Today, on this national holiday that we honor the revolutionary life and legacy of Rev. Dr. Martin Luther King, Jr., I urge you to extend Dr. King’s call for justice and peace to your plate (if you aren’t already). You'll be in good company. Coretta Scott King extended her life’s work of promoting nonviolence to include becoming a vegan in her later years.
She was inspired by the veganism of their son, Dexter King, who has stated:
Veganism has given me a higher level of awareness and spirituality, primary because the energy associated with eating has shifted to other areas…If you’re violent to yourself by putting [harmful] things into your body that violate its spirit, it will be difficult not to perpetuate that [violence] onto someone else.”
Dexter King was introduced to veganism by human rights activist and humorist Dick Gregory (who was also my inspiration). Gregory had become a vegetarian in 1965 based on the philosophy of nonviolence practiced during the Civil Rights Movement, which he extended to the treatment of animals.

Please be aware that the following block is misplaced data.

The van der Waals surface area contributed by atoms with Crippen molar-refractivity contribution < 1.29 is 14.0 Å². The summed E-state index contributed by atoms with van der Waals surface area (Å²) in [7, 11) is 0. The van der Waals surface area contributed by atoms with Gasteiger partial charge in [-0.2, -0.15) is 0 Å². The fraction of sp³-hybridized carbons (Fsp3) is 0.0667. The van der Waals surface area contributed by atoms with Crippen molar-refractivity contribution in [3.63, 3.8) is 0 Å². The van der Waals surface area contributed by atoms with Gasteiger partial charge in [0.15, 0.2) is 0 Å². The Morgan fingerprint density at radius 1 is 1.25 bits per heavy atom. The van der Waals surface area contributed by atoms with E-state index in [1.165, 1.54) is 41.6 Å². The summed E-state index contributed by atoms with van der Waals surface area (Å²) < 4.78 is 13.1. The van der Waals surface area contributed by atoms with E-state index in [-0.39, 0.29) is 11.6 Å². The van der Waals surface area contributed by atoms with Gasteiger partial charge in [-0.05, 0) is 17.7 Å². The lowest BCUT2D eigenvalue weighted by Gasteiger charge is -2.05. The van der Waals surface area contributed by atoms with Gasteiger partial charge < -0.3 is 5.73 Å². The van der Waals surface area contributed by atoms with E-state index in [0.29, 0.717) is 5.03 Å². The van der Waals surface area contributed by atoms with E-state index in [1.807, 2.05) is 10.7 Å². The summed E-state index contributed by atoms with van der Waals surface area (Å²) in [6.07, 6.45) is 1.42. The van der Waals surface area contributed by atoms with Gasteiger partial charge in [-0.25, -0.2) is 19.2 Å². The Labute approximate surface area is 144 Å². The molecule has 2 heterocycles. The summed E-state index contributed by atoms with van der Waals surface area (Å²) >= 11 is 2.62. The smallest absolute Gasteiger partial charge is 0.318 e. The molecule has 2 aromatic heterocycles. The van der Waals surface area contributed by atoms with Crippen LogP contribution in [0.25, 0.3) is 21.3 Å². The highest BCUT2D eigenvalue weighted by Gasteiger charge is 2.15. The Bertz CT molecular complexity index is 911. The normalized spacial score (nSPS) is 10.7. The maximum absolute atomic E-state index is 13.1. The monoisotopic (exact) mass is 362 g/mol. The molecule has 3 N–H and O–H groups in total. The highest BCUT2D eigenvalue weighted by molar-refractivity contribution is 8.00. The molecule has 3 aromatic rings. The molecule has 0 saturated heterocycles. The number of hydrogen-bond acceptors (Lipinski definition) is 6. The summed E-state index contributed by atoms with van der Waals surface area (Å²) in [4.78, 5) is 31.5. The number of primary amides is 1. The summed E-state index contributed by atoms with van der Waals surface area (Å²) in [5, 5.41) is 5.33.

In his memoir, Callus on My Soul, Dick Gregory wrote:
“I had been a participant in all of the ‘major’ and most of the ‘minor’ civil rights demonstrations of the early sixties. Under the leadership of Dr. King, I became totally committed to nonviolence, and I was convinced that nonviolence meant opposition to killing in any form. I felt the commandment ‘Thou Shalt Not Kill’ applied to human beings not only in their dealings with each other—war, lynching, assassination, murder and the like—but in their practice of killing animals for food and sport. Animals and humans suffer and die alike. Violence causes the same pain, the same spilling of blood, the same stench of death, the same arrogant, cruel and brutal taking of life.”
Human rights, social justice, animal rights, environmental justice, and eating right -- they're all connected.
So, on this national holiday honoring Rev. Dr. Martin Luther King, Jr., I encourage you to extend his call for justice and peace to your plate today and beyond.